Water Damage

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Water damage on drywall is probably the worst thing to deal with because of the nature of drywall and the limited repair options available. In most cases, any sort of water damage usually calls for the entire section of the drywall to be torn down and replaced.

Water usually seeps into drywall causing rotting and weakening the internal structure of drywall. Keep in mind that drywall is quite sturdy so any sort of water damage is probably due to long periods of exposure due to leakages and flooding. Water-damaged drywall is like a sponge on the inside and could also attract toxic mold over time.

However, you also need to assess the amount of damage to the drywall before you decide on what to do with it. Check the surface area of the affected areas and see if it’s significant enough to warrant tearing down the entire wall. You may also need to assess the extent of the water damage to see if it’s only on the surface meaning a repainting job would suffice.

Mold

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The presence of mold on and inside drywall is usually a bad sign and will most likely force you to tear down the affected wall section and replace it with a new wall. Mold presence on drywall usually means that there is significant and prolonged water damage, cracks in drywall, broken internally installed water pipes, or roof leaks.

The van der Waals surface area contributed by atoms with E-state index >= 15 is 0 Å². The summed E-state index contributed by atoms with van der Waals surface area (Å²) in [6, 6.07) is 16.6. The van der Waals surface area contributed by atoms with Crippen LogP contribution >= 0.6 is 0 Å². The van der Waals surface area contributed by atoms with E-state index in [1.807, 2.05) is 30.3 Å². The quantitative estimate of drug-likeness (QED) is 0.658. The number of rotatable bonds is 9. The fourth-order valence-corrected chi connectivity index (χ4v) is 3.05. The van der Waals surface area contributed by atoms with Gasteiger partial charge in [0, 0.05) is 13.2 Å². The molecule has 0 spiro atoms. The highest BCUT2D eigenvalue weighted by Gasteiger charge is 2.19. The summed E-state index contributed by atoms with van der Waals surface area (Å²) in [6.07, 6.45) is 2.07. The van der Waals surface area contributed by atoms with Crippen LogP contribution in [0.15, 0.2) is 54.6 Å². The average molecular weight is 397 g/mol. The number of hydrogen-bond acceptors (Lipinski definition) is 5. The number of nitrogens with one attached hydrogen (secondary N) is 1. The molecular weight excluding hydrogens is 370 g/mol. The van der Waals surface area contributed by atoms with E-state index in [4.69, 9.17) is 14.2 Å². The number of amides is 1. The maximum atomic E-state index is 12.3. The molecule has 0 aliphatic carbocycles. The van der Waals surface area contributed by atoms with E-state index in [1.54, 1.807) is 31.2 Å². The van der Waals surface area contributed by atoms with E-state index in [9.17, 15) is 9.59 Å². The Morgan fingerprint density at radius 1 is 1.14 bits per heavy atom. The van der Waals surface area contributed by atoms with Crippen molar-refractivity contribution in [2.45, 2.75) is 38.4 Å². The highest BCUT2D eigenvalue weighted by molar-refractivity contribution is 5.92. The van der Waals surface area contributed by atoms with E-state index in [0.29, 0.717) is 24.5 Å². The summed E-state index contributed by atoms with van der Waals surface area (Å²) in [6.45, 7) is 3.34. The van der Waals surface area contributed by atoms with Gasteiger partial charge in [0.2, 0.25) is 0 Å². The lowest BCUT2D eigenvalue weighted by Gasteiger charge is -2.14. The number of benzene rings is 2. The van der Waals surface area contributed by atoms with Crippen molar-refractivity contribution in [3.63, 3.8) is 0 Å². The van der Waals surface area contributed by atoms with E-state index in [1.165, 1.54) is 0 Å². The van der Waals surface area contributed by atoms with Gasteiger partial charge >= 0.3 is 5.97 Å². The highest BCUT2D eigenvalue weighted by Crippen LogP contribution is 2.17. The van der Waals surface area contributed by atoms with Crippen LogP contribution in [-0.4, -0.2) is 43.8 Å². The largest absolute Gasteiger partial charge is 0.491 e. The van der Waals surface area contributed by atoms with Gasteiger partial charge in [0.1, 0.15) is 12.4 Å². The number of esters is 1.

It’s very difficult to get rid of toxic mold embedded in drywall even when a professional mold remediation team is called. To be sure that the health of occupants is guaranteed, most professionals would advise that you get to the bottom of the matter by first removing affected drywall and fixing any leaks or sources of moisture and condensation.

Mold is usually attracted to moist and warm surfaces. Its presence on the surface of drywall usually means there is a lot more of it inside the wall embedded in wet insulation and cracks within. These are the first places most mold inspectors would look when they are looking for the source of mold in your home.

More importantly, it’s good to mention here that prolonged exposure to most types of black mold can have adverse health effects on your loved ones and pets too. The CDC advises that exposure to black mold over long periods can trigger unexplained health symptoms in humans and should be eliminated as soon as it is discovered.

Joint Issues

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It is common for drywall to develop structural issues at the joints mostly due to faulty installation or age. If you see problems at any of the joints on the drywall in any room, it’s advisable to have the damage assessed professionally and fixed to preserve the integrity of the wall. Giant cracks or holes at the joints could cause the entire wall to crumble over time.